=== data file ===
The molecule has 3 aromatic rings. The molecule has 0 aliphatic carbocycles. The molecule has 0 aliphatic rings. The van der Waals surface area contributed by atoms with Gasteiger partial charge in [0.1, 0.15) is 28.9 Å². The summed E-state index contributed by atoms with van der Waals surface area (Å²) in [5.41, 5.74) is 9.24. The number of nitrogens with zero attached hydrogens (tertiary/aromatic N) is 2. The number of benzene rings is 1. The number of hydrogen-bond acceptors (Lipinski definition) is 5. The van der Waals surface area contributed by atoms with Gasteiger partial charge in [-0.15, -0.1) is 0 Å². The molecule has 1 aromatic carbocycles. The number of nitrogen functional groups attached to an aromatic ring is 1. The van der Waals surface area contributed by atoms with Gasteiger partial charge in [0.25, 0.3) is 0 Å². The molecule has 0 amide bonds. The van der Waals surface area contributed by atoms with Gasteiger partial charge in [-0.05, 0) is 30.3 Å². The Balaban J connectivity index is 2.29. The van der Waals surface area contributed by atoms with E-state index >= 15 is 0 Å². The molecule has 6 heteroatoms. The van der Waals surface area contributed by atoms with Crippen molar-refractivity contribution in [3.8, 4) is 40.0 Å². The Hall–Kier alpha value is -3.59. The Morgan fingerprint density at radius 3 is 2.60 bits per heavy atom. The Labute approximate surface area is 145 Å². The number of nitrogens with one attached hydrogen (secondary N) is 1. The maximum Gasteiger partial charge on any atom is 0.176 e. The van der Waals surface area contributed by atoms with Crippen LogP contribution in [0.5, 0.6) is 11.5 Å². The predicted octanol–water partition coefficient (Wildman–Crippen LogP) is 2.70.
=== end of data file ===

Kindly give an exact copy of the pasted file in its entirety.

The molecule has 3 aromatic rings. The molecule has 0 aliphatic carbocycles. The molecule has 0 aliphatic rings. The van der Waals surface area contributed by atoms with Gasteiger partial charge in [0.1, 0.15) is 28.9 Å². The summed E-state index contributed by atoms with van der Waals surface area (Å²) in [5.41, 5.74) is 9.24. The number of nitrogens with zero attached hydrogens (tertiary/aromatic N) is 2. The number of benzene rings is 1. The number of hydrogen-bond acceptors (Lipinski definition) is 5. The van der Waals surface area contributed by atoms with Gasteiger partial charge in [-0.15, -0.1) is 0 Å². The molecule has 1 aromatic carbocycles. The number of nitrogen functional groups attached to an aromatic ring is 1. The van der Waals surface area contributed by atoms with Gasteiger partial charge in [0.25, 0.3) is 0 Å². The molecule has 0 amide bonds. The van der Waals surface area contributed by atoms with Gasteiger partial charge in [-0.05, 0) is 30.3 Å². The Balaban J connectivity index is 2.29. The van der Waals surface area contributed by atoms with E-state index >= 15 is 0 Å². The molecule has 6 heteroatoms. The van der Waals surface area contributed by atoms with Crippen molar-refractivity contribution in [3.8, 4) is 40.0 Å². The Hall–Kier alpha value is -3.59. The Morgan fingerprint density at radius 3 is 2.60 bits per heavy atom. The Labute approximate surface area is 145 Å². The number of nitrogens with one attached hydrogen (secondary N) is 1. The maximum Gasteiger partial charge on any atom is 0.176 e. The van der Waals surface area contributed by atoms with Crippen LogP contribution in [0.5, 0.6) is 11.5 Å². The predicted octanol–water partition coefficient (Wildman–Crippen LogP) is 2.70.